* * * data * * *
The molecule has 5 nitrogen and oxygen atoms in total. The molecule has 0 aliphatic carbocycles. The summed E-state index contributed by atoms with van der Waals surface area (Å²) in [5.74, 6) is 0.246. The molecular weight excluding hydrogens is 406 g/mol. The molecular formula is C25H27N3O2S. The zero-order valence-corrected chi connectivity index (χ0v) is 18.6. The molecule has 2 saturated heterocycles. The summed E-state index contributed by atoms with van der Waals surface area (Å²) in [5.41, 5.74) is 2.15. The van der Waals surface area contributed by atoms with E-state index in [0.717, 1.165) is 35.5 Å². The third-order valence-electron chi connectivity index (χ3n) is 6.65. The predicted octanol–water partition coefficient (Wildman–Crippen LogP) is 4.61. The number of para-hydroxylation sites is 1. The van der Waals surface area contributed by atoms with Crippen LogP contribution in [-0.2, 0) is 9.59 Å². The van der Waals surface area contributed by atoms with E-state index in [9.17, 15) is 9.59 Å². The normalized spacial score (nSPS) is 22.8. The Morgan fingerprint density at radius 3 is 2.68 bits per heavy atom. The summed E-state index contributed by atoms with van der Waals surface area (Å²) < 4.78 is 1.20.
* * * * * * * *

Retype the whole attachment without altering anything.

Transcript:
The molecule has 5 nitrogen and oxygen atoms in total. The molecule has 0 aliphatic carbocycles. The summed E-state index contributed by atoms with van der Waals surface area (Å²) in [5.74, 6) is 0.246. The molecular weight excluding hydrogens is 406 g/mol. The molecular formula is C25H27N3O2S. The zero-order valence-corrected chi connectivity index (χ0v) is 18.6. The molecule has 2 saturated heterocycles. The summed E-state index contributed by atoms with van der Waals surface area (Å²) in [5.41, 5.74) is 2.15. The van der Waals surface area contributed by atoms with E-state index in [0.717, 1.165) is 35.5 Å². The third-order valence-electron chi connectivity index (χ3n) is 6.65. The predicted octanol–water partition coefficient (Wildman–Crippen LogP) is 4.61. The number of para-hydroxylation sites is 1. The van der Waals surface area contributed by atoms with Crippen LogP contribution in [-0.2, 0) is 9.59 Å². The van der Waals surface area contributed by atoms with E-state index in [9.17, 15) is 9.59 Å². The normalized spacial score (nSPS) is 22.8. The Morgan fingerprint density at radius 3 is 2.68 bits per heavy atom. The summed E-state index contributed by atoms with van der Waals surface area (Å²) < 4.78 is 1.20.